Monday, December 31, 2012

Welcome, 2013

Well, it is the eve of a new year.  I've never been much for resolutions, or even for staying up until midnight, to be honest.  I think, as a teacher, my new year really happens in August.  And, for the past several years, the NYE holiday has been clouded by stressful attempts to fit all my Christmas presents in a suitcase totaling 50 pounds or less.  But this year feels different. After The Best Year Ever (2011) and The Year of Provision (2012), I'm looking forward to discovering what 2013 has in store for us.

It's not a surprise to anyone who knows me that my new teaching job hasn't been a blast.  In August, excited to have my first grown-up job in America and bursting with a desire to make a difference for the other end of the socioeconomic spectrum, I felt slapped in the face by the U.S. Public Education system.  Nearly every negative thing I'd heard or read about our schools I was experiencing.  Teaching to the test.  A school culture centered entirely around test scores.  Bare classrooms. Bureaucracy.  Ridiculous demands on my time.

I wallowed for a long time.  I cried every day for the first several weeks.  I didn't eat well.  I got mad at Daniel, even though he did nothing wrong.  I missed Pinares and my former students so badly it hurt.  I doubted why we ever decided to come back.  I was sad all the time.

Then I started adjusting.  I didn't love it, or even like it, but I was getting a handle on what was expected. I was doing a good job. Administrators seemed to like me. I started teaching adult English classes, which was fulfilling and provided a little extra cash.  At home, Daniel had acquired two jobs and we started renting our guest room through, so money wasn't such a struggle.  Things started looking up.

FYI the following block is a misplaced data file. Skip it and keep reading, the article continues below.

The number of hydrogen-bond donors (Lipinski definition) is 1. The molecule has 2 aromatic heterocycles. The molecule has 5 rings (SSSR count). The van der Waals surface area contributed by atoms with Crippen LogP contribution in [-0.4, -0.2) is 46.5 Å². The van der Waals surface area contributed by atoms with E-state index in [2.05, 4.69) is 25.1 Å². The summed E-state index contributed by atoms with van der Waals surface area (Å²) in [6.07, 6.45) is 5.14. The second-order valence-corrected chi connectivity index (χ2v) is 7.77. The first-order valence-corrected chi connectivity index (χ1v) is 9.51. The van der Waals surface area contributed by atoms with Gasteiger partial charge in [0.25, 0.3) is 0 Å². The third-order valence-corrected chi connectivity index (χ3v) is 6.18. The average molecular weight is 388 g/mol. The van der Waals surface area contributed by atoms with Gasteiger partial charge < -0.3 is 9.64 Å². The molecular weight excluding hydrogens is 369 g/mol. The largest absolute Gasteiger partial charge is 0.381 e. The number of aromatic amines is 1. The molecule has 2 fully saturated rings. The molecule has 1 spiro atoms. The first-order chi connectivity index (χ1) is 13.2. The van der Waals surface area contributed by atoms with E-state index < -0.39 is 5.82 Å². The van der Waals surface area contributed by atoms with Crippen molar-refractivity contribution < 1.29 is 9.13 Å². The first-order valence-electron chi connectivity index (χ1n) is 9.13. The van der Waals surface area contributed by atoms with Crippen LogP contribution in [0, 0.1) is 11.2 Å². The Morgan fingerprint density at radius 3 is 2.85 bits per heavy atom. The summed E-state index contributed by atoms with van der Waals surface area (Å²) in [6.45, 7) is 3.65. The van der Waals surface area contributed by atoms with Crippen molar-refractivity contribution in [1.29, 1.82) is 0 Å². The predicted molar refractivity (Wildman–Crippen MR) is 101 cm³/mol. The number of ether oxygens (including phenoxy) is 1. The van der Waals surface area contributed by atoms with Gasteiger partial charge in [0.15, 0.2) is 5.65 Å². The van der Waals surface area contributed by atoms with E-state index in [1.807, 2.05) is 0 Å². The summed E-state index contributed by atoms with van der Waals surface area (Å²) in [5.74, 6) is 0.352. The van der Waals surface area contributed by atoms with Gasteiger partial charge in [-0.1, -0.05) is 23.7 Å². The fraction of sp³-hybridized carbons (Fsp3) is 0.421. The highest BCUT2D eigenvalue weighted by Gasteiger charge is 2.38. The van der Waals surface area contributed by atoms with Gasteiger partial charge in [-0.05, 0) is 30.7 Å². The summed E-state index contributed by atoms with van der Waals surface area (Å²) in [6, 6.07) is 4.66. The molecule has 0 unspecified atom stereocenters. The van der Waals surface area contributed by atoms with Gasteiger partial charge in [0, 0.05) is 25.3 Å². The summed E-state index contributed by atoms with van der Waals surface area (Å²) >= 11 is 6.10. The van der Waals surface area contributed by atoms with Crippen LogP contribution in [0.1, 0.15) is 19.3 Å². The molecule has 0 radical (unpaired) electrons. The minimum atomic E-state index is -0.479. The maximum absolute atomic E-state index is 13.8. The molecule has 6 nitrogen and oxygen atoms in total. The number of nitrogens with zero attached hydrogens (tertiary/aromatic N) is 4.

No, it hasn't been the best year ever, like 2011.  I like to think of 2012 as the Year of Change.  Our lives at this moment are so different than they were in 2011.  But I'm sticking the title I chose back in April--the Year of Provision. God has provided for our every need. In every way.  I'm awed by it.  It seems like I should have had to work a lot harder to get all of this to work out.  An international move. New city. New jobs.

Gratitude is an understatement.  I am sitting here, ready to go celebrate the dawn of a new year, and so humbled by the realization that I wasted so much of the past few months mourning what we left behind, instead of living in the present.

So I am resolved not to waste any more of my life in 2013. I will focus on the good things happening, even amidst any crappy situations I may face.  I will work hard, and know that it's not in vain.

Here's to the new year!
 But one thing I do: forgetting what lies behind and straining forward to what lies ahead,  I press on toward the goal for the prize of the upward call of God in Christ Jesus. Philippians 3: 13-14.

Friday, December 07, 2012

This One's For Mallory

Things You Should Know About My Sister

She is, without a doubt, the fun one.

She bakes wedding cakes. 


She takes charge.